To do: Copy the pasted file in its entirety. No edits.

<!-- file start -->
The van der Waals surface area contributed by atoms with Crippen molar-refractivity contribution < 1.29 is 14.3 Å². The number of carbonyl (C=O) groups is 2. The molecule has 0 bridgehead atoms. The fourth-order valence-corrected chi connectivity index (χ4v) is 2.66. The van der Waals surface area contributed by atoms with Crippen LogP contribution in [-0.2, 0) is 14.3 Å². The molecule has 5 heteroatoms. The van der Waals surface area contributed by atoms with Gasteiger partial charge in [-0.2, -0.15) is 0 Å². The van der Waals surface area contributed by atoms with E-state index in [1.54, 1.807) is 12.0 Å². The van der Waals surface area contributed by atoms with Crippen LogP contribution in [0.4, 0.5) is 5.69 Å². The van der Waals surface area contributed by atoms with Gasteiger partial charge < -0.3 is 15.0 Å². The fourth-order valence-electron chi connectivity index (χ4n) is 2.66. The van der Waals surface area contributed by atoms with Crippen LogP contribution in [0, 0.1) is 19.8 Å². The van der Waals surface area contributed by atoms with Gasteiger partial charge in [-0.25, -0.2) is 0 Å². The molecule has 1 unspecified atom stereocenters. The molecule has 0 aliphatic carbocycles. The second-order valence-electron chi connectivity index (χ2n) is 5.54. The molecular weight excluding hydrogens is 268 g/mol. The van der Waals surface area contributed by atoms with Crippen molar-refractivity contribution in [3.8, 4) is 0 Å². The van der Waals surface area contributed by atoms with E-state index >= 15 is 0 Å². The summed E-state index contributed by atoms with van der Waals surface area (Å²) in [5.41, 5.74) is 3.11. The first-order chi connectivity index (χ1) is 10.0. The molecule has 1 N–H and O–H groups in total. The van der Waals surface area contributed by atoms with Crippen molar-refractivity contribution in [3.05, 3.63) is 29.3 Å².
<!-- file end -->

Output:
The van der Waals surface area contributed by atoms with Crippen molar-refractivity contribution < 1.29 is 14.3 Å². The number of carbonyl (C=O) groups is 2. The molecule has 0 bridgehead atoms. The fourth-order valence-corrected chi connectivity index (χ4v) is 2.66. The van der Waals surface area contributed by atoms with Crippen LogP contribution in [-0.2, 0) is 14.3 Å². The molecule has 5 heteroatoms. The van der Waals surface area contributed by atoms with Gasteiger partial charge in [-0.2, -0.15) is 0 Å². The van der Waals surface area contributed by atoms with E-state index in [1.54, 1.807) is 12.0 Å². The van der Waals surface area contributed by atoms with Crippen LogP contribution in [0.4, 0.5) is 5.69 Å². The van der Waals surface area contributed by atoms with Gasteiger partial charge < -0.3 is 15.0 Å². The fourth-order valence-electron chi connectivity index (χ4n) is 2.66. The van der Waals surface area contributed by atoms with Crippen LogP contribution in [0, 0.1) is 19.8 Å². The van der Waals surface area contributed by atoms with Gasteiger partial charge in [-0.25, -0.2) is 0 Å². The molecule has 1 unspecified atom stereocenters. The molecule has 0 aliphatic carbocycles. The second-order valence-electron chi connectivity index (χ2n) is 5.54. The molecular weight excluding hydrogens is 268 g/mol. The van der Waals surface area contributed by atoms with Crippen molar-refractivity contribution in [3.8, 4) is 0 Å². The van der Waals surface area contributed by atoms with E-state index >= 15 is 0 Å². The summed E-state index contributed by atoms with van der Waals surface area (Å²) in [5.41, 5.74) is 3.11. The first-order chi connectivity index (χ1) is 10.0. The molecule has 1 N–H and O–H groups in total. The van der Waals surface area contributed by atoms with Crippen molar-refractivity contribution in [3.05, 3.63) is 29.3 Å².